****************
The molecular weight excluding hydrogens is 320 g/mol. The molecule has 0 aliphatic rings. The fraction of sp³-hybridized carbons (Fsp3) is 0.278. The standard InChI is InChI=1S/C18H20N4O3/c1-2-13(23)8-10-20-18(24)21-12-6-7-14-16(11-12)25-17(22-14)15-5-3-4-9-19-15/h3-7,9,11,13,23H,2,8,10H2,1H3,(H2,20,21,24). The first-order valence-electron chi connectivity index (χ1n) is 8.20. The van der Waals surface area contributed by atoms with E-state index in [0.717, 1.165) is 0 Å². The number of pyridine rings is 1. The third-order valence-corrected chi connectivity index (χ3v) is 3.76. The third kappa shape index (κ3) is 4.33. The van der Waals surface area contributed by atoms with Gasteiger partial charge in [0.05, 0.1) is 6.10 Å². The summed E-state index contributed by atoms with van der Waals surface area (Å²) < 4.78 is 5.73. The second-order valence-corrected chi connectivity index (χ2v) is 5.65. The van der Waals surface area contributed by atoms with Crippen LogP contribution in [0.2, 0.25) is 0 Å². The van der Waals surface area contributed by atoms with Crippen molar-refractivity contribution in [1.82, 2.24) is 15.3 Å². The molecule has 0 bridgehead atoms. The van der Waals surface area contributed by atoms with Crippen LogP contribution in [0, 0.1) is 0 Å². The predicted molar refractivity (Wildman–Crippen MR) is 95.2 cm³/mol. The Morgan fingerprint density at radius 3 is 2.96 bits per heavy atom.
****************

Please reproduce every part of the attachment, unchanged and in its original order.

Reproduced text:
The molecular weight excluding hydrogens is 320 g/mol. The molecule has 0 aliphatic rings. The fraction of sp³-hybridized carbons (Fsp3) is 0.278. The standard InChI is InChI=1S/C18H20N4O3/c1-2-13(23)8-10-20-18(24)21-12-6-7-14-16(11-12)25-17(22-14)15-5-3-4-9-19-15/h3-7,9,11,13,23H,2,8,10H2,1H3,(H2,20,21,24). The first-order valence-electron chi connectivity index (χ1n) is 8.20. The van der Waals surface area contributed by atoms with E-state index in [0.717, 1.165) is 0 Å². The number of pyridine rings is 1. The third-order valence-corrected chi connectivity index (χ3v) is 3.76. The third kappa shape index (κ3) is 4.33. The van der Waals surface area contributed by atoms with Gasteiger partial charge in [0.05, 0.1) is 6.10 Å². The summed E-state index contributed by atoms with van der Waals surface area (Å²) < 4.78 is 5.73. The second-order valence-corrected chi connectivity index (χ2v) is 5.65. The van der Waals surface area contributed by atoms with Crippen LogP contribution in [0.2, 0.25) is 0 Å². The van der Waals surface area contributed by atoms with Crippen molar-refractivity contribution in [1.82, 2.24) is 15.3 Å². The molecule has 0 bridgehead atoms. The van der Waals surface area contributed by atoms with Crippen LogP contribution in [0, 0.1) is 0 Å². The predicted molar refractivity (Wildman–Crippen MR) is 95.2 cm³/mol. The Morgan fingerprint density at radius 3 is 2.96 bits per heavy atom.